To highlight how undefined and fluid the character adaptation has been: even under the premise that SHIELD Agent = government authority/status quo, MCU Bartion has always had his closest ties to characters and subplots in [if even slight] rebellion to those ideas (“Barton was sent to kill me. He made a different call,”) and then functionally near-dissipates from the SHIELD angle – save for a few references to it – as soon as the first Avengers ends. Hell, the Avengers themselves are technically formed without permission from the authorities in said film. The Winter Soldier, whilst not a deep or even foundationally sound example, is the closest the MCU then gets to criticizing government power and conservative authority up to its release, and it’s there Natasha and Fury (two characters established closest to him of the leading cast[s]) are made to finally leave it behind or challenge it in some way. Barton would be assumed to side with them had he been there, but it’s at this point in the timeline that it’s even unclear if he’s even still a SHIELD Agent. Regardless, Natasha often alludes to the man better than she, at least enough to make the Ronin subplot in Endgame particularly heartbreaking for her. The next time we see Barton after he plays house in AoU, he sides with Captain America’s anti-oversight position on the Sokovia Accords. Not for any elucidated reason mind you, but if he is being adapted to a specific political mold, it’s not one without its contradictions. The nuclear family angle and government agent status then, if anything, actually feels like shallow lip service to the “conservative” everyman. Mere imagery spawned from its dominating presence in the sociopolitical context you discuss, but with none of the conviction associated with it. (Not that I believe they would be genuine in the opposite direction either fwiw.) He’s still an incredibly vague character otherwise.
In this way, the character is just as incompatible for adapting the 616 “everyman” as he is completely compatible. The character and plot beats could never be direct mirrors, but the creative team behind Hawkeye (2021) on D+ were left with as much of a blank slate to pick and choose elements as they could have been. And it sounds like that’s what they did. In an interview with exec producer Trinh Tran, she describes the premise as: “The city has, in many ways, recuperated and continued thriving [in the aftermath of Endgame], but the same can’t be said for all its citizens.” Perhaps it’s the blatant Fraction-influence forcing a charitable read of this, but it’s not too far off thematically than Freefall, or the landlord elements of the 2012 run. It will probably just suffer, perhaps in the same way as TFATWS’ Karli plot, by being too high concept and vague as to not be applicable or meaningful in any real way. But Kate Bishop being a fangirl of Hawkeye hardly cancels out that this is the dilemma her and Clint will be facing. It’s at least an ATTEMPT at making their partnership represent the everyman, and this is without acknowledging the tongue-in-cheek nature of promotional clips poking fun at the “Useless Avenger.” Ronin in particular is seemingly being tackled with the character continuing to feel personal regret and shame from Endgame. The trajectory for Kate Bishop idolizing that and then getting to know a tired Clint under these new circumstances, almost writes itself.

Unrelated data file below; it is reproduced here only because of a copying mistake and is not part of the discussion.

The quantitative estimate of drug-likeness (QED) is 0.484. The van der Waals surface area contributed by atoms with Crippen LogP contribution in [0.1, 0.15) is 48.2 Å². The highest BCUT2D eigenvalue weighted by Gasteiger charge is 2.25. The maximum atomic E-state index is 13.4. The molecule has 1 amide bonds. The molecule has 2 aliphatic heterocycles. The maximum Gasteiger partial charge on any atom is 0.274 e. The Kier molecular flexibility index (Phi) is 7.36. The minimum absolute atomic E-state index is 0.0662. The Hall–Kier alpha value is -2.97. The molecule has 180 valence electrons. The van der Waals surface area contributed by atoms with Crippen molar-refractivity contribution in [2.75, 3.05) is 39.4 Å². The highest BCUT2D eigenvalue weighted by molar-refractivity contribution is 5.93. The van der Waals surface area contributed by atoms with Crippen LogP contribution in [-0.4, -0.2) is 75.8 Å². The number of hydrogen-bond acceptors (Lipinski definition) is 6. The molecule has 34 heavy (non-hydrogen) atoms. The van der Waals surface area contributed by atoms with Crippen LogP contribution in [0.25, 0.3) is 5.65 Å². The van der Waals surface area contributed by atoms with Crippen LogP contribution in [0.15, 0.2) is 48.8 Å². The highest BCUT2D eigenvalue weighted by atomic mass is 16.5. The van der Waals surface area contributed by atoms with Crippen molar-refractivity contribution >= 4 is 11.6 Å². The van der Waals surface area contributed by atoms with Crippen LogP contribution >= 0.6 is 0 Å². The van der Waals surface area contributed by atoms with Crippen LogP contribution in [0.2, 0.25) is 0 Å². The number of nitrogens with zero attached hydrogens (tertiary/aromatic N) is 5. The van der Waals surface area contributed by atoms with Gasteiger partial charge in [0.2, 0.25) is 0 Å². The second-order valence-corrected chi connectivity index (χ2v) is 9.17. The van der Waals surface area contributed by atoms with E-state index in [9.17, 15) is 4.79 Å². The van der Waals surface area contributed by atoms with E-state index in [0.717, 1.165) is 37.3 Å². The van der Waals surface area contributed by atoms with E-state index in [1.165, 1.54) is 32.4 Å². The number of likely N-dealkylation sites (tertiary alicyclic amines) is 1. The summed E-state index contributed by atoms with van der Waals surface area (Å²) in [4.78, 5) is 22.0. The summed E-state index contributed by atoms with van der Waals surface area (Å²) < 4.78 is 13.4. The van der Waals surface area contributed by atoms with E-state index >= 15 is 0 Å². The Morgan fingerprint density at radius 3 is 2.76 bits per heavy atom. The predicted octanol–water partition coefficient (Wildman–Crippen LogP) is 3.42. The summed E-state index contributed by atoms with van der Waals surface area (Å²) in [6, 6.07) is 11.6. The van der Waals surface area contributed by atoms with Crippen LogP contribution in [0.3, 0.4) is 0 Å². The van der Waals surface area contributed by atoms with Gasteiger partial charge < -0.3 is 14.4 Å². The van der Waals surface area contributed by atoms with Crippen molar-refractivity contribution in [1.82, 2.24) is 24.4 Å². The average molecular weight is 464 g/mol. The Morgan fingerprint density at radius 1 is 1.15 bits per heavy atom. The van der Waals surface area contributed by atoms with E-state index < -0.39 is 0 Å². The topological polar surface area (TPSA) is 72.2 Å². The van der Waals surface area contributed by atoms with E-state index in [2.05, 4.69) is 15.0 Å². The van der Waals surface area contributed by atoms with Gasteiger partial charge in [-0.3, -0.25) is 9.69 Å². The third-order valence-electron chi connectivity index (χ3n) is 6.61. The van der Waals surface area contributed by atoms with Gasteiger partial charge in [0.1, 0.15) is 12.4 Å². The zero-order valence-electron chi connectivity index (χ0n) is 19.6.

I say all this in perhaps un-earned good faith in the creative team of course, but I do see your perspective and find that it’s largely true. I just don’t see your forward-looking synthesis as strongly. I think Disney and Marvel Studios never committed to a character for Clint Barton with any real conviction, for as much as they pulled from the Ultimates and reacted to the landscape.
Ju Collins says
I don’t normally get to the end of things like this but you had me hooked. Brilliantly written.
Sarah Cooper says
Love these articles. Keep them coming.